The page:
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Much as I admire the 1960s’ pop scene, it’s taken me a while (Hello?) to appreciate the extraordinary creativity in jazz that followed on the heels of the classic bebop era.
Moving on, Miles disbanded the quintet in 1969 after Wayne left, but they kept working together, with exploratory albums with Joe Zawinul such as the exquisite, contemplative In a silent way (1969)—with Chick Corea as well as Herbie and Joe on keys, and John McLaughlin on guitar:
They delighted further in new keyboard timbres with the extraordinary double album Bitches’ brew (1970):
Again, Miles’s account of this period (Chapter 14) is fascinating. I’m always impressed that early bebop found such an audience, but these later albums, even less grounded in the reassuring signposts of traditional melody and harmony, were joyfully received too—even amidst the wealth of more digestible popular songs that were thriving at the time, such as soul (here and here) and the British scene (of which the Beatles were just the apex), not to mention the niche WAM avant-garde like Boulez.
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I may be stuck in the 60s, but Miles, Wayne, and Herbie weren’t. Through the 1970s, they were avidly exploring the new sounds of funk, rock, and fusion. By now Wayne had largely switched from tenor to soprano sax; and like Herbie, he was absorbed in Nichiren Buddhism.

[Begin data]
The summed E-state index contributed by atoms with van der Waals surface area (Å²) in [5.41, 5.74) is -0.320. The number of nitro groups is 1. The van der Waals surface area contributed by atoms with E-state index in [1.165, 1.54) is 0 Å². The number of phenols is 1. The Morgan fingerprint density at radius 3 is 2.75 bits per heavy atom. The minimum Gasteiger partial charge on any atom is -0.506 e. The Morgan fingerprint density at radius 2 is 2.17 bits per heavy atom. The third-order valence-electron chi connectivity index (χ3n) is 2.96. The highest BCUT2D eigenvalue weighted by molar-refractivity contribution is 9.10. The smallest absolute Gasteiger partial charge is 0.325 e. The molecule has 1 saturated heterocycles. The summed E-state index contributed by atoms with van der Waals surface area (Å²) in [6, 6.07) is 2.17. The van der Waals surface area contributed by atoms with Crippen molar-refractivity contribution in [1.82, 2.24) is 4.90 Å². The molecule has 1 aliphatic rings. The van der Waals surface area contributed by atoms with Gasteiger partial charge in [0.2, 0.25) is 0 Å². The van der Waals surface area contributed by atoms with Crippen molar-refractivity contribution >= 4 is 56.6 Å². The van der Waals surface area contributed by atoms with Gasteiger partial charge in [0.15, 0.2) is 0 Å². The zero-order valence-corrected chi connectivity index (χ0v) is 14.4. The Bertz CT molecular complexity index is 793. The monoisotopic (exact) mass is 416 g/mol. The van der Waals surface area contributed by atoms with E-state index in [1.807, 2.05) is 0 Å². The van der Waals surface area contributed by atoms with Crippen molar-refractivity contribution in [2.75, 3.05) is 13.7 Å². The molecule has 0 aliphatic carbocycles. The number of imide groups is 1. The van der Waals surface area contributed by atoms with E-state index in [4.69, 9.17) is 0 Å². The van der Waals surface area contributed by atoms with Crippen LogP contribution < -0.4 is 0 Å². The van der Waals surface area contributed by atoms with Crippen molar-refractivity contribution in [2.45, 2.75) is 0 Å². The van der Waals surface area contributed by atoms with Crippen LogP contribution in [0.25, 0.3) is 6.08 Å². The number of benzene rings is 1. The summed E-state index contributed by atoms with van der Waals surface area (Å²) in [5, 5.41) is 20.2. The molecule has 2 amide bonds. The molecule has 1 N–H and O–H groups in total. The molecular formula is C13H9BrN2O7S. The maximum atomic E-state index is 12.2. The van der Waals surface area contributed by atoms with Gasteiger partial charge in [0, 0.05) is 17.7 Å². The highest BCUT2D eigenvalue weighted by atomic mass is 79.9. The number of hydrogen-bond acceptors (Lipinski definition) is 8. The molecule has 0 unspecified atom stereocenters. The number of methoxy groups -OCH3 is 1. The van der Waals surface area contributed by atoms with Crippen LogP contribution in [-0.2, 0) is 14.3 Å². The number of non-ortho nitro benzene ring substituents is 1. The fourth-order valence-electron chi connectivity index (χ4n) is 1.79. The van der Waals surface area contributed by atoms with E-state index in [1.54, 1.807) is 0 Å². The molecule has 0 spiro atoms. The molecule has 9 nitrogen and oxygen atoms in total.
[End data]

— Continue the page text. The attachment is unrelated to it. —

If you ask Wayne the time, he’ll start talking about the cosmos and how time is relative.
From 1971 until 1986 he was a core member of Weather report with Joe Zawinul, making albums such as I sing the body electric (1972) (these are all playlists):
Mysterious traveller (1974):
Heavy weather (1977):
Here they are with their final line-up, live in Cologne in 1983:
From the late 1970s Wayne was also part of VSOP, with Herbie, Ron Carter, and Tony Williams (from Miles’s 60s’ quintet), and Freddie Hubbard on trumpet:
Ever adaptable, Wayne also worked with Joni Mitchell (from 1977 to 2002), Carlos Santana, and Steely Dan. But he never neglected jazz; from 2000 he played in a quartet with Danilo Perez (piano), John Patitucci (bass), and Brian Blade (drums)—here they are live in Paris, 2012:
Now you can read my companion post on Herbie Hancock! And it’s always worth going back to What is serious music?!.